Dig Diary – Monday, August 5, 2019

Day Twenty-Six

The cupmarked stone, uncovered by Christine this afternoon, to the north side of Structure Twelve’s eastern entrance. (Sigurd Towrie)

Meanwhile, over in Cupmark Corner…

We woke up this morning to the sound of torrential rain lashing the rooftops of Orkney.

Which means, of course, that it was also lashing the trenches, walls, structures and precious floors of the Ness of Brodgar excavation site.

Inevitably this meant no digging, for a while at least.

By lunchtime there had been a considerable improvement at the Ness but the diggers, many of whom stay in Kirkwall, were astonished that there was activity at all, as Kirkwall was horribly afflicted by torrential downpours for the whole morning.

As we have always said, the weather in Orkney in incredibly local, and for once we were on its good side (relatively).

The elaborate eastern entrance to Structure Twelve continues to fascinate.

Working on the northern side of the entrance Christine has uncovered a cup-marked stone which mirrors the one discovered on the other side. We have, of course, no obvious interpretation what the cup-marked stones signify but it is interesting to find them in such crucial positions.

The southern cupmarked stone at Structure Twelve’s eastern entrance. (Sigurd Towrie)

The incredibly deep cupmark on a stone from the northern section of the Structure Twelve eastern entrance passage/cell. (Sigurd Towrie)

The fill of the robber cut in that area continues to produce a concentration of fairly well preserved animal bone while further east and in the adjacent passage/cell there is still more bone.

Toiling there, Sigurd has reached the base of a deliberately placed large blocking orthostat but there is no great depth to it, as everyone had hoped.

What we seem to have is blocking stones upon blocking stones creating a sequence of alcove like structures around the east entrance – but with no apparent end in sight.

Presumably, there must be a bottom to it all and the original entrance configuration revealed, but will we live long enough?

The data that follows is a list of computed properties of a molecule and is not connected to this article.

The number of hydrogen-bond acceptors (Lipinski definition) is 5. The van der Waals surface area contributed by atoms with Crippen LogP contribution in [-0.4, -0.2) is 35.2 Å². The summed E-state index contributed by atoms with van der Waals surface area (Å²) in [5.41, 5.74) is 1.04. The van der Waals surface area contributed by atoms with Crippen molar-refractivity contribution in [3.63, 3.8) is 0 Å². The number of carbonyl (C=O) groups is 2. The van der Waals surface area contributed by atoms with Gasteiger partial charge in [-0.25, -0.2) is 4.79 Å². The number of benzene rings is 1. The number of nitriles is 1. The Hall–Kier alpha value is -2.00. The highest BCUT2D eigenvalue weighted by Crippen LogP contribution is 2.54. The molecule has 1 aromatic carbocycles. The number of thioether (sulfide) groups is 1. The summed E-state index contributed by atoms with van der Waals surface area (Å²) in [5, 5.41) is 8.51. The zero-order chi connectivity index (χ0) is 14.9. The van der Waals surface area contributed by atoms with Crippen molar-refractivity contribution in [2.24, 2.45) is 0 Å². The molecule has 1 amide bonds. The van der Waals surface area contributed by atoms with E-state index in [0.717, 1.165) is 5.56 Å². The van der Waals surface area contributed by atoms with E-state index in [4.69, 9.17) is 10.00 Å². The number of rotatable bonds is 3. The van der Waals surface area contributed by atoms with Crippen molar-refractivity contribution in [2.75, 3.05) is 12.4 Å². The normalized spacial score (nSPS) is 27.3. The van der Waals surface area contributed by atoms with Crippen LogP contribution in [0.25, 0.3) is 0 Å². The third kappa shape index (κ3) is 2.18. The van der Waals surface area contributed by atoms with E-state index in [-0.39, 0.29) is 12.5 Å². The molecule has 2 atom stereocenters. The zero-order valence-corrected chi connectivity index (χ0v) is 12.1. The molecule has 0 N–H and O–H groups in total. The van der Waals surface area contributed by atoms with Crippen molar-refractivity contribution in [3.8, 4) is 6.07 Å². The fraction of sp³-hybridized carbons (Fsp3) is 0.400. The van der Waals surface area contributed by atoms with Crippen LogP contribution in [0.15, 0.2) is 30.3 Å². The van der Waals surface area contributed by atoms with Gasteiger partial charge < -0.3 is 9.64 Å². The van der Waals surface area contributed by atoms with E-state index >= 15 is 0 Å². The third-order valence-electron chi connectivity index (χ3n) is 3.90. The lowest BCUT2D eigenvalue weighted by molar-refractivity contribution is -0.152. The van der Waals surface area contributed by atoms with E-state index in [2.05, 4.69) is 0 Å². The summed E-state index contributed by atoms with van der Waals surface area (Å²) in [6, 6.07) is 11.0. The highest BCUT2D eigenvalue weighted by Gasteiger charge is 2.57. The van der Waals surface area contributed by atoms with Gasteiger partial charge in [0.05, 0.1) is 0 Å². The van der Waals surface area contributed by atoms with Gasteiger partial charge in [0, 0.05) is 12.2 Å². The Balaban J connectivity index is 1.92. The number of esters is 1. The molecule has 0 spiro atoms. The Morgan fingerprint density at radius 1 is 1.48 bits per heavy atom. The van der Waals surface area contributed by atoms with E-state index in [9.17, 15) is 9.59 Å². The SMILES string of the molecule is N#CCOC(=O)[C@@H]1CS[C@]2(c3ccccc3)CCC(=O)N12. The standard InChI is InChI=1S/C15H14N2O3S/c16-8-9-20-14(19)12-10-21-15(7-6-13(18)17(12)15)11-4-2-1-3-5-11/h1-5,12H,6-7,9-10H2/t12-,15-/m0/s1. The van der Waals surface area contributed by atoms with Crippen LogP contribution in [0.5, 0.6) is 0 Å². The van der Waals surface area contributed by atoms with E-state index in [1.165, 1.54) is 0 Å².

It was not just the diggers who were busy on site today. Jim Bright’s laptop is pictured piecing together one of his incredible 3D models of Structure Twenty-Seven in Trench T. (Jo Bourne)

Just before close of business a large prone stone was removed from the northern section of the passageway/cell and found to feature what is probably the deepest cupmark found so far on site. It really is quite impressive.

In Structure Ten, work continues on the floor deposits at the north end and to the east of the hearth.

Charlie is still unpicking the sequence of foundation deposits and is almost ready to start removing the pottery which we noticed in that area a year ago. It couldn’t be removed then because it would have been out of sequence but, as it probably dates to around the time of the partial rebuild of the structure, it is of considerable interest. We will tell you what we find.

One of the most interesting events lately took place off site.

Today marked the welcome return of Ness stalwart Andy Boyar, who is pictured at work in Trench T. (Jo Bourne)

Christine, our Edinburgh stalwart, was having her lunch on the beach at Rackwick, on the island of Hoy, at the weekend when she noticed around her several olivine basalt stones. That is the same rock as the macehead we recovered on site last week.

Could this be where the macehead rock came from, or might there be more glacial erratics nearer the Ness, or could it have originated to the east, in Deerness, where similar stone has been previously noted?

Once the weather finally improved this afternoon, Lucy continued sampling the floor deposits inside Structure Ten. (Jo Bourne)

In Trench T, the extensions on either side are being excavated as rapidly as the circumstances allow. These circumstances include more of the pesky pits which have bedevilled work here in the past.

Trench supervisor Cristina pointed out to site director Nick the areas where the demolition level is interleaved by midden deposits. These deposits contain a high concentration of very degraded animal bone, indeed sometimes it is little more than a smear on the rocks.

We have hopes that our animal bone specialist, Dr Ingrid Mainland, will be able to visit and perhaps attempt an identification of the bone. We appreciate that this will be extremely difficult but Ingrid will do her best.

A site the size of the Ness requires many people for its smooth running and today we want to single out our meeters and greeters, who welcome visitors, help them park, encourage them to Sponsor-a-Square and generally make their visits as smooth as possible.

They are all volunteers who give up their summer to help us and we appreciate their work so much. We also want to thank Angela and Moira who run the site shop, which makes such a crucial input to our Ness coffers.

We will be back tomorrow.

Who knows, we may even be dry.

You may also like...